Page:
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When the WA State Highway Commission approved construction of the new State Highway Administration Building (later renamed the Transportation Building) on the East Capitol Campus in the early 1960’s, they were encouraged by the State Arts Commission to include funding for artwork to adorn the new structure. In response, an arts budget amounting to one percent of the total cost of construction was approved as part of the project. Using these funds, the WA State Arts Commission then commissioned six models of outdoor sculptures from 14 artists interviewed, the criteria being that the artworks be 'compatible with the building and plazas in scale and materials, even though clearly having a life of their own.' Additionally, sculptures were to be maintenance-free.
From the six models produced, two were selected by the Arts Commission for recommendation to the State Capitol Committee (comprised at the time of the Governor, Lieutenant Governor, and State Lands Commissioner). One of these was the small-scale version of The Shaman, a bronze sculpture by Vancouver artist James Lee Hansen. At the time, Hansen was described as one of the most talented artists in the Pacific Northwest, whose credits included a bronze piece installed in the Federal Savings and Loan Building in Vancouver, WA, as well as numerous works in churches and museums all over the West Coast. He found inspiration for his work in Chinese bronzes as well as Native American totemic sculpture.
The Capitol Committee eventually approved Hansen’s abstract form depicting a prehistoric Indian medicine man, but the decision was not without controversy. Then-Lieutenant Governor John Cherberg put up strong resistance to The Shaman, saying that the $21,000 needed for its purchase would be better spent on other areas such as education. Additionally, a number of State Highway Commissioners and citizens voiced concern over The Shaman’s non-traditional nature. Despite these objections, Hansen was hired and a 14-month process to create the sculpture ensued.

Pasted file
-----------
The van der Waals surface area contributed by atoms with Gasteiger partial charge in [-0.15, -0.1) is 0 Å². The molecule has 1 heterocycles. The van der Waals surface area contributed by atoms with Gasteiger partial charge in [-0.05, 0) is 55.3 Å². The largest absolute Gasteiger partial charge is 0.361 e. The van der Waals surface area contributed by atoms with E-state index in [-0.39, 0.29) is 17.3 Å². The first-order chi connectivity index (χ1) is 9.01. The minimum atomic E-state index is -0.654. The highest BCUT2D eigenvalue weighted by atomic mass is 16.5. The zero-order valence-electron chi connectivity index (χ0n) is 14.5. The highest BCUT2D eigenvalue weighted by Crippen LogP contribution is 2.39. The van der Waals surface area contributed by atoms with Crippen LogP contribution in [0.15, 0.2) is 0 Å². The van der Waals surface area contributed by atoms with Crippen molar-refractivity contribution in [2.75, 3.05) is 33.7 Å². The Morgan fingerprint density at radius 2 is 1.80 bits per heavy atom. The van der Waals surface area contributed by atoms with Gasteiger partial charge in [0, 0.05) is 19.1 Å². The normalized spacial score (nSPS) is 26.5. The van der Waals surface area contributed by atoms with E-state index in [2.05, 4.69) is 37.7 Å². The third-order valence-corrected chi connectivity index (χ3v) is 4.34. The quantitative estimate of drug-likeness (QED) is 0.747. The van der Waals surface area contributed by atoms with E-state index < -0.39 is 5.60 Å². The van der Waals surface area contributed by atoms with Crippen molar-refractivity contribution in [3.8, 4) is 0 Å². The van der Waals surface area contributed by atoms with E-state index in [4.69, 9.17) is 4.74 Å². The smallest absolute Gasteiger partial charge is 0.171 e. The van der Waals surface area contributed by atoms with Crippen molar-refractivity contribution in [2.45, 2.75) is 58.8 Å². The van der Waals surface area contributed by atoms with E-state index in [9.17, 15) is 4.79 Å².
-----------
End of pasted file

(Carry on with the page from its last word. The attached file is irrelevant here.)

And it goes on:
Hansen chose to use a 'lost wax process' to create his sculpture. Lost wax is a technique whereby a plaster mold is made from a clay original of the sculpture. This mold is used to cast a wax replica of the original clay. Wax coils surrounded by a plaster 'investment mold' are then attached to provide a passage for molten bronze to enter the casting cavity once the wax is melted out via heating. Due to The Shaman’s large size (the sculpture stands eight feet high and is thirteen feet long), it was cast in 12 major sections and then welded together.
The Shaman was delivered from Hansen’s studio on October 8, 1971 and fitted into place outside the Highways Building by a large crane. Hansen hoped that his work (its theme being 'the enduring spirit of inquiry') would inspire observers to ponder the question 'who and what are we?' posed by the medicine man it depicts.